* Preached at Berry-strect, June 18th, 1737, on the death of George I. and the Succession of George II.

+ The last instance of this kind was when Charles the First succeeded his father James the First, in the year 1625, and indeed this was the only one, except when Edward the sixth caine to the crown in the room of Henry tlie Eighth, his father.

To make a right improvement of the present providence, and the text, I shall enquire,

I. What sort of notice we ought to take of the dispensations of God, and especially in the affairs of nations.-II. I shall consider, What is the guilt and danger of disregarding the hand of God herein.—III. I will apply these things particularly to the present events.

First, “ What sort of notice we ought to take of the dispensations of God?” I answer briefly under three general heads.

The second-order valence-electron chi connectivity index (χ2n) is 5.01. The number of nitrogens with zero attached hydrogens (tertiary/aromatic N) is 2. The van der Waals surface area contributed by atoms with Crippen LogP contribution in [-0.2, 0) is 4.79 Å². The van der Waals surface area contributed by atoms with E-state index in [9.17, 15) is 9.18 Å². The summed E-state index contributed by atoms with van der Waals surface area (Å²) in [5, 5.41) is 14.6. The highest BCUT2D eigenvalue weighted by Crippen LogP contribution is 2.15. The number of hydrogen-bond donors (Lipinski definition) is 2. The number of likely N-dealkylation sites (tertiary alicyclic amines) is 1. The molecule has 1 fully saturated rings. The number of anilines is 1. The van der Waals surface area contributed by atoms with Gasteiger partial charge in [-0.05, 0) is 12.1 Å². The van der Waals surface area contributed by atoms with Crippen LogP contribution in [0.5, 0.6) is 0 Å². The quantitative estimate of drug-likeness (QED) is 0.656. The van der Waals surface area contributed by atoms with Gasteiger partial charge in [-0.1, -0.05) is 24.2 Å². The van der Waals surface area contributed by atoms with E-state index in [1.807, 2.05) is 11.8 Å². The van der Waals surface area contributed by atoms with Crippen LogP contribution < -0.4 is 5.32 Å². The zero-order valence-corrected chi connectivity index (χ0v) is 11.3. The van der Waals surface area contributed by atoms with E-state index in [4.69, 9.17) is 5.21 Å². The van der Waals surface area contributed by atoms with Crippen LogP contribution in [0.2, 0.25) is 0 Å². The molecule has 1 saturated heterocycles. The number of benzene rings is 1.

1. " We should make a solemn observation of what is awful and afflictive in the events of divine providence and learn some instructive lessons thereby." If the life of a sparrow be the ob. ject of divine superintendency, if a sparrow fall not to the ground without our heavenly Father; Mark X. 29. much more should we direct our thoughts to the operation and influence of God in the greater incidents of the life and death of man, and the important changes that depend upon them. When the judgments of God are abroad in the earth the inhabitants of the world will learn righteousness, or at least they ought to do it; Is. xxvi. 8, 9. Is there any evil in the city, any sorrow attends a nation, but the Lord hath a hand in it? Amos iii. 6. The voice of the Lord hath spoken, and the man of wisdom will see his name, will hear the rod and him that hath appointed it; Micah vi. 9. The man of relig gion will enquire, “ What have I done to provoke the Almighty to send down his judgments from heaven ? What abuse of mercies have I been guilty of, to provoke the great God to remove them from me? What share liave I had in the common guilt of a nation, that may have awakened the anger of God against it in any instances of public sorrow ?"